Only thing was that Washington was in seventh place and skidding toward eighth. Undeniably, as Cookie said, it was a better ball club than the one that had finished last three years in a row—a condition that once caused Cookie himself to break out in a psychosomatic all-over itch. But that was old stuff now. This was the hopeful time of year (Cookie hadn't scratched himself once), and a second-division ball club could explain things away—even poor attendance. Washington, for instance, was running considerably behind last year's gate at home, but blame the horrible weather for that.
Cookie wound up by saying that Washington would be sending Charleston (its farm club affiliate in the American Association) another player later in the week, and he hoped that the boy might make the difference for the local team—also in second division at the moment.
After the luncheon almost everybody went off to take naps before the night exhibition between the Senators and Charleston. Although the game created some inconvenience for the parent club, Washington President Cal Griffith had obliged because Charleston was also having its troubles at the gate (bad weather again here) and had asked for the exhibition to supplement other pump-priming stunts, which included a radio announcer refusing to shave until the ball park had been filled to capacity once, and another fellow sitting up on top of the scoreboard night and day until the same happy event occurred.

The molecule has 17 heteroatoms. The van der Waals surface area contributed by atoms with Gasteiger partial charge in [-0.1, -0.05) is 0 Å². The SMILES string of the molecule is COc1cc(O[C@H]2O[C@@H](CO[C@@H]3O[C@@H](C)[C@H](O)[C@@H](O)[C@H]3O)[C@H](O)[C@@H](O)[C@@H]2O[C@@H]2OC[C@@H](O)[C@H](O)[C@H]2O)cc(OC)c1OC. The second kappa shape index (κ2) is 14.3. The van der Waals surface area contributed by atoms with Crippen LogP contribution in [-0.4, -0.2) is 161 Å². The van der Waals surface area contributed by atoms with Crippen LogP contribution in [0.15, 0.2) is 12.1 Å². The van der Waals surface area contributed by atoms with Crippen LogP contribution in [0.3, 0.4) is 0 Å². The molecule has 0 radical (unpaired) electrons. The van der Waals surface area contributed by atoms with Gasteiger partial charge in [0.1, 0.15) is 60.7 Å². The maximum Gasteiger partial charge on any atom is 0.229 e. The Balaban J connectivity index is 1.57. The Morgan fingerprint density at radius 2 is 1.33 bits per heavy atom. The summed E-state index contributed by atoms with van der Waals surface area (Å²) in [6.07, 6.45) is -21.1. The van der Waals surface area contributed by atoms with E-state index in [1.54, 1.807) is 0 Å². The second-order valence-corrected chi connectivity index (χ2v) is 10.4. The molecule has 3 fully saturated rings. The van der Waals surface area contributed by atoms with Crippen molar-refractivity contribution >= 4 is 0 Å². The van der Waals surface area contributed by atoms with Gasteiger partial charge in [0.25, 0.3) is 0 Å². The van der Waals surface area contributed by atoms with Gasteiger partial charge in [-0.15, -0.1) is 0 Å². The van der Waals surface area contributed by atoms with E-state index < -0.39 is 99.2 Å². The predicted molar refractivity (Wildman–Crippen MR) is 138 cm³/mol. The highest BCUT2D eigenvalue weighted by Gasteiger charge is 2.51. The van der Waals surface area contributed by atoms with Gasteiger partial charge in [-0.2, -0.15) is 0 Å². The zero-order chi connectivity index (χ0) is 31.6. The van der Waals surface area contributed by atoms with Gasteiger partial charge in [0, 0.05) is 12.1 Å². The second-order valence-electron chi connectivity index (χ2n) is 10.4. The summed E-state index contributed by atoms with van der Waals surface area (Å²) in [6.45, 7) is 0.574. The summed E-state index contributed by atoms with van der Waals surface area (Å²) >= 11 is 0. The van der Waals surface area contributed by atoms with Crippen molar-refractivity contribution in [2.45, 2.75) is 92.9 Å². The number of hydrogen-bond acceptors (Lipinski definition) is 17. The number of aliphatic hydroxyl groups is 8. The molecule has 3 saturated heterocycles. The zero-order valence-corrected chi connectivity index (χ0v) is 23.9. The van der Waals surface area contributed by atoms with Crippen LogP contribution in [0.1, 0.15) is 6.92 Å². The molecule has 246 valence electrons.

It was all as I so fondly remembered it. I had found in Charleston, and in Washington, too (and was soon to find again in Detroit), what I was trying to recapture—the serenity of second-division baseball. It had been a joy to see the Yankees and Senators play the previous Saturday. The attendance had been 7,552. No parking problems. No battling through crowds at the gate, no noise, no commotion around the hot dog-stands. Just unadulterated comfort with nobody to stop you from draping yourself over five seats in a whole section of the grandstand that you had practically all to yourself—except for the sparrows that flew in to peck at the old popcorn littering the aisles. As usually happens with a true second-division ball club, the Senators looked like world beaters before the small crowd. Pascual shut out the Yankees with four hits and struck out Mickey Mantle three times. It was an ideal game for the small hard core of Senator fans. They could yell and make themselves heard all over the grandstands and even down on the field. One man sitting near me, obviously a regular, called out as every Yankee batter approached the plate, "All right, Camilo! No sweat, no sweat! Take it easy. This guy's a bum." Here and there in the grandstand other regulars turned to nod their approval.
Pascual's superior performance on Saturday helped to draw 17,637 to the Sunday game. As used to be the case with the old Browns before large crowds, the Senators looked their worst. They lost 11-2. The game itself was not the only irritant to the regulars. The crowd made an awful racket and kept crowding the hot dog stands and other conveniences, and there was no place for sparrows to light. The regulars had to make themselves fit into single seats. The man whose rooting had been heard perfectly the day before was drowned out entirely. He looked utterly miserable.